@j_b_ It's just that I have seen things like that more often than should be expected
I as well, no offense taken. That is one of the risks that need to be juggled when making this sort of decision. Many times things do go right on the cheap, so the increased cost of better tools would have then been the wrong decision. "Do more with less..." If the successes outweigh the failures then one is still ahead in the long run.
Bad decisions do impart the accumulated experience needed to better judge the difficulty level and try to make a more accurate prediction the next time. Or at least not get bitten by the same bug twice.
Of course,there are always those situations where one knows the tools are wrong. But then one must convince management to spring for the cost of better tools. ("Well, you came through last time with that same scope, why do you need a new one for this project?")
Surely you're right. It's just that I have seen things like that more often than should be expected ... instead of planing first and then using what's best there was some stuff at hand and that was used because one could start right away and continuing down that road one compromise led to another and when, after some considerable time, people looked back and wondered how this little problem could have cost so much work it turned out that a cleaner approach with "real" tools and a bit more planing could have led to a direct solution. Of course any real-life situation carries its own logic and limitations, so - sorry if I sounded judgemental, no offense intended.
Yes it is, and with no reason ahead of time to anticipate any problems the beauty of the PIC board was that several were already in house and ready to use, with no additional cost. The physical interface to the SIMM had to be constructed regardless, no matter what I/O board was used. One cannot solve any resulting problems until they crop up and make themselves known.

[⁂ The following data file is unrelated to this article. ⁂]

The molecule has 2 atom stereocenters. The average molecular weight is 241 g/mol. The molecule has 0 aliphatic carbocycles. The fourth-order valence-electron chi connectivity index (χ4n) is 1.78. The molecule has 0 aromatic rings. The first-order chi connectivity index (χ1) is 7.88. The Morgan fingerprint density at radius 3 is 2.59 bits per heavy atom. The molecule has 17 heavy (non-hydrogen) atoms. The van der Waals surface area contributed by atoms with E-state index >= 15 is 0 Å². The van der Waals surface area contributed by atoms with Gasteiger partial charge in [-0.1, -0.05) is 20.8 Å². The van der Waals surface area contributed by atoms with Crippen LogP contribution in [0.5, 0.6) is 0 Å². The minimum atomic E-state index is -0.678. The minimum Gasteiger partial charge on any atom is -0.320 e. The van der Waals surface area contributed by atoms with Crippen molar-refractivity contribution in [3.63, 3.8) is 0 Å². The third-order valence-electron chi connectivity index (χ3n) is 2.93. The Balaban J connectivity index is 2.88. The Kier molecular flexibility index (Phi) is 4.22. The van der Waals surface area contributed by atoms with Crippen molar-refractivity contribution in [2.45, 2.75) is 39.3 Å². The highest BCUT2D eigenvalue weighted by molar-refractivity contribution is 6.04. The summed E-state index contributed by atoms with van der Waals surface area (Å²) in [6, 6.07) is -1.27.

Sorry, but I really think it was a bad decision to use that PIC board in the first place. Since you had to order other material anyway you could have ordered some really working and proofen hardware with enough I/Os and simple programming model. That way you would have eliminated all the risks which inevitably come with such unprofessional homebrew boards as the one described. I mean - even the soldering of the missing caps took more time than the ordering of a nice SoM. OK, OK, it's always easy in hindsight. I agree. But really the quality of the PIC board should have let to doubts concerning its developer. My experience - do not attempt to go cheap when doing something which is complicated on its own. Use the right tools.
The more traditional title would probably be "analog/mixed-signal engineer," but that one has the connotation of an analog engineer who also knows digital. There are many engineers who might be better described as "digital/mixed-signal."
It owuld be great if microcontroller them selves shows up a message that wrong voltage level is applied to their pins instead of deep digging into the datasheet. I hope the Microcontollrer companies are looking at this.
What are the engineering and design challenges in creating successful IoT devices? These devices are usually small, resource-constrained electronics designed to sense, collect, send, and/or interpret data. Some of the devices need to be smart enough to act upon data in real time, 24/7. Are the design challenges the same as with embedded systems, but with a little developer- and IT-skills added in? What do engineers need to know? Rick Merritt talks with two experts about the tools and best options for designing IoT devices in 2016. Specifically the guests will discuss sensors, security, and lessons from IoT deployments.